As with many holidays, Halloween is a celebration that has evolved over time and is based on not one but many festivals and religious celebrations. I have learned of many traditions and where they may have originated and it really fascinates me and may do the same for you! Take a little break right now from your busy day to enjoy good food, family and have some fun learning a little bit about what this day means. Enjoy a mug of something warm and a few treats and read on!
Halloween is primarily a celebration of two distinct and different things. One part stems from celebrations of harvest and the other is associated with death. It is thought that this is why the colors of the holiday are orange and black. One for the harvest and the other for the dead. Pretty cool, huh?! It only gets better. Keep reading.
Samhain (pronounced sow-in) was an ancient Celtic festival that is 2,000 years old. The Celts celebrated their new year on November 1st. This was the beginning of their harvest and of the dark winter that lied ahead. The Celts believed that during this time there was a blurring of worlds between the living and the dead. It was believed that ghosts returned to Earth on October the 31st and tormented and destroyed crops! During Samhain festivals, the Celts would dress up in costumes made of animal heads and skins! Sounds familiar, right!?
When the Romans came in, they combined their own festivals with that of the Celts’ Samhain. This included a Roman harvest festival celebration which honors Pamona, goddess of fruit trees. This might explain the tradition of bobbing for apples! Now if bobbing for apples isn’t your thing, you can create your own traditions in Pamona’s honor with a delicious paleo apple pie. Yum and hint-hint!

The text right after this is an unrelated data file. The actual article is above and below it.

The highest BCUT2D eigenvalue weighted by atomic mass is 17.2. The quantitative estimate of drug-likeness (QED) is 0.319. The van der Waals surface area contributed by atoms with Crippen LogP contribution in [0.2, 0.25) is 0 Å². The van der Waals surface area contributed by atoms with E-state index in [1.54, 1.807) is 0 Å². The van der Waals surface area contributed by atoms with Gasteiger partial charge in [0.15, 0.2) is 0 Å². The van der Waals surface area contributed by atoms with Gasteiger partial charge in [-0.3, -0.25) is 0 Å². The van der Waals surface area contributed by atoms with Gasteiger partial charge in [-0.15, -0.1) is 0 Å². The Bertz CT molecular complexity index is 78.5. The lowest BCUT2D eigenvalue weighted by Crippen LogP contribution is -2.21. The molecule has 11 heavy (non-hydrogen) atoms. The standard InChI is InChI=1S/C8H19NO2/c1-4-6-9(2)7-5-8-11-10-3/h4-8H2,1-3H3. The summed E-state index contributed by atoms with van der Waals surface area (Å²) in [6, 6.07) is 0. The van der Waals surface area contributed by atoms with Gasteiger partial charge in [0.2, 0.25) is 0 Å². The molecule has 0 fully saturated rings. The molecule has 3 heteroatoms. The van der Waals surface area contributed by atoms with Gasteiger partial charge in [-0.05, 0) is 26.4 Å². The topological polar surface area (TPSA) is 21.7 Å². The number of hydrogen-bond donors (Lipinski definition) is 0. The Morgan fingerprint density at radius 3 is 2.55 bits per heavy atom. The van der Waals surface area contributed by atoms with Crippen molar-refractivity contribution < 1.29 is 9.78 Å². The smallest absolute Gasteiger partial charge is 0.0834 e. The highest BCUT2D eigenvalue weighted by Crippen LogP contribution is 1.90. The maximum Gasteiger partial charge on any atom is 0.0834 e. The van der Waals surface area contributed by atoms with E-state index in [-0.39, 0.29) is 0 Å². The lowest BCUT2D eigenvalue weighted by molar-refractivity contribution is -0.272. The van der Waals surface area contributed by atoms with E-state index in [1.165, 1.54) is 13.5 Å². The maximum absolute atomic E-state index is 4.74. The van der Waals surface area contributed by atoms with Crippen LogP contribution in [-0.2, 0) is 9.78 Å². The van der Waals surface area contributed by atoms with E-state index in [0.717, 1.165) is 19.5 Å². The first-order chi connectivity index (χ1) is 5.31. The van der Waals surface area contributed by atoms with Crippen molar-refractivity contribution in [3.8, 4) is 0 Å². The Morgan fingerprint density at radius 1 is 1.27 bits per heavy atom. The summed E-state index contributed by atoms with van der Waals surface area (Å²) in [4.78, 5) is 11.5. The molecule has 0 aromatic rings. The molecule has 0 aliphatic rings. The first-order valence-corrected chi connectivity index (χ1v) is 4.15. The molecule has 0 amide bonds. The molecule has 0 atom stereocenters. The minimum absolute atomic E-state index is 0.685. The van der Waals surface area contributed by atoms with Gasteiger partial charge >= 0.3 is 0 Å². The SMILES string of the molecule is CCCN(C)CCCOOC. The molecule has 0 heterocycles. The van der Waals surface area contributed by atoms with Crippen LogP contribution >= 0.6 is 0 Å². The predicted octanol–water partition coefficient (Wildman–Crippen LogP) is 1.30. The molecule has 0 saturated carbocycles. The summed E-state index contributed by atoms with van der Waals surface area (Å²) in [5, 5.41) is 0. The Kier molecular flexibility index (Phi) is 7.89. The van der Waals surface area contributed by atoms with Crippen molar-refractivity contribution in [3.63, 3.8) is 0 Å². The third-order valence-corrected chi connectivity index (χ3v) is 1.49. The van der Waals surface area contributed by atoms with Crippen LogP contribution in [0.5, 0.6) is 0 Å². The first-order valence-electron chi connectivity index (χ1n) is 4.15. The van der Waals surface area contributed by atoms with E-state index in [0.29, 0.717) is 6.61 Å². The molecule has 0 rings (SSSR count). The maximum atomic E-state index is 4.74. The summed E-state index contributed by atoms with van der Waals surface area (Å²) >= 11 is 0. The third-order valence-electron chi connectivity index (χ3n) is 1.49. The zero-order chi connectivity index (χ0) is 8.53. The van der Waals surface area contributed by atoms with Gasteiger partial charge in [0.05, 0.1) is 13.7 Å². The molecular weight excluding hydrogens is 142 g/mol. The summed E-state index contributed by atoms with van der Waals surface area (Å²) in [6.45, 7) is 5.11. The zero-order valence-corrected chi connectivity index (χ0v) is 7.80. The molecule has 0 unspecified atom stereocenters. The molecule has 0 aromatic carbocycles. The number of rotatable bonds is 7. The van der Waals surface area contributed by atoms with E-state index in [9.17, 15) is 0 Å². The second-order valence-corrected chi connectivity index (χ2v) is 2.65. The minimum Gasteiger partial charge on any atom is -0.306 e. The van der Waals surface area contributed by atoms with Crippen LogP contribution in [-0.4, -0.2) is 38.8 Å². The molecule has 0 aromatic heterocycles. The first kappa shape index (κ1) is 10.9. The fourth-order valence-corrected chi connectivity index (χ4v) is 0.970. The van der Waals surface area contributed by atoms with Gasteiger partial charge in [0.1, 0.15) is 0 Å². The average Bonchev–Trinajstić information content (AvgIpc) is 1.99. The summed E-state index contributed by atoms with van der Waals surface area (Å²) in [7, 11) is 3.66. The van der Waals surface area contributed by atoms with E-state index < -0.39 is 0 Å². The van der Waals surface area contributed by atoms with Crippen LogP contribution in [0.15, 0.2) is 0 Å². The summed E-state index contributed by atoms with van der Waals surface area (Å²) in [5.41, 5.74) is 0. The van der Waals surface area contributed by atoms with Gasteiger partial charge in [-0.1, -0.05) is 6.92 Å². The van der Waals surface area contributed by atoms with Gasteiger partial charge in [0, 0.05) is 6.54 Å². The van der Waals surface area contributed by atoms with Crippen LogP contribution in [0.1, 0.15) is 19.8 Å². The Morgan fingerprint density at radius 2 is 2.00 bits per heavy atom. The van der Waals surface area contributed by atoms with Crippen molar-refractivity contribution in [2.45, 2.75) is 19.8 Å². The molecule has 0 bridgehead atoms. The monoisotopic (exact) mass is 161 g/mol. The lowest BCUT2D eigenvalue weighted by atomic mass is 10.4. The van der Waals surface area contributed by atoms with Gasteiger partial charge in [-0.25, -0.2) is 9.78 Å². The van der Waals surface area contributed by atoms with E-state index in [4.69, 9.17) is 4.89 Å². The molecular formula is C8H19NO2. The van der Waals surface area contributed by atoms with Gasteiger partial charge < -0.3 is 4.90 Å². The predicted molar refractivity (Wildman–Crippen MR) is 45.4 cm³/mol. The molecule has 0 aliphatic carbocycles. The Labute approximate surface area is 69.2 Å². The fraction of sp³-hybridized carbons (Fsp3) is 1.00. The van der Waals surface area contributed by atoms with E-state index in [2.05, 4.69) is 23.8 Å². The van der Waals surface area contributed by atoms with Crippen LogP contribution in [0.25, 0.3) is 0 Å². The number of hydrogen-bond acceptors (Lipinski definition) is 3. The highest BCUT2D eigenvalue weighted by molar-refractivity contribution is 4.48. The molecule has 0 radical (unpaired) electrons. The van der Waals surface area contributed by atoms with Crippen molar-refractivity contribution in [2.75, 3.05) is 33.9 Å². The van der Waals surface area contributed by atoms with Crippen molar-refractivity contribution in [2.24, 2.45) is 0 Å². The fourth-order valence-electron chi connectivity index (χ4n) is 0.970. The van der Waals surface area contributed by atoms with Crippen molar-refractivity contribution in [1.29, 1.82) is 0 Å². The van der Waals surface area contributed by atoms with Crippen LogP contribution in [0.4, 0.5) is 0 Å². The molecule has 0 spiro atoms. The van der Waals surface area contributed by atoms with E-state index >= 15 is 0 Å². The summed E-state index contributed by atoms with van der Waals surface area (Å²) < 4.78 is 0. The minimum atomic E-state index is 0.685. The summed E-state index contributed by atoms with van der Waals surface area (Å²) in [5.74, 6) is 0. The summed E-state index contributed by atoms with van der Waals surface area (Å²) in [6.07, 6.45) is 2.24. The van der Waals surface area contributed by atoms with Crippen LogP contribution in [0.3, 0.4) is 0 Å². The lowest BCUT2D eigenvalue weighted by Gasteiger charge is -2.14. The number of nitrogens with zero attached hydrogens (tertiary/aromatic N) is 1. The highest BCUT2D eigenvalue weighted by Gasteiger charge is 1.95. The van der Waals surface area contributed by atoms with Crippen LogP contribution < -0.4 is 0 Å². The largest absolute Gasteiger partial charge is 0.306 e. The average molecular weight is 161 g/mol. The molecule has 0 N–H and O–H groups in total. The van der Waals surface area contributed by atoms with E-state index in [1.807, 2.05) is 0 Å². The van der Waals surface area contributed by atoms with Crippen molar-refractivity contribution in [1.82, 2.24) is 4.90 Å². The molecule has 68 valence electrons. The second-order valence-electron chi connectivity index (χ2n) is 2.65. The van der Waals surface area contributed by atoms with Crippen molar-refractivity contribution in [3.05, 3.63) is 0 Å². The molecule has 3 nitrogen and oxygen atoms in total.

I’m sure you are familiar with the term All Hallows Eve. But what precisely does that mean? Well, as I mentioned, there are many different evolutions and many different influences on the holiday. After the Romans, Christianity came in and left its own stamp on the holiday. That’s right! November 2nd became All Saints Day to honor the dead with parades, bonfires and costumes of devils, angels and saints. This was also known as All-Hallows and the night before was, you guessed it, All-Hallows Eve, which became Halloween!
Finally, later in America, a tradition of mischief-making developed on this day and people would dress up and go a-knocking to ask their neighbors for food and money. The trick-or-treat tradition was born!
This holiday, enjoy your friends and family and the fun and merriment of the night and share a little bit of this Halloween history with others.
Have fun and Happy Halloween!
If you have any questions or suggestions just email me at Tina (at) Paleomazing.com.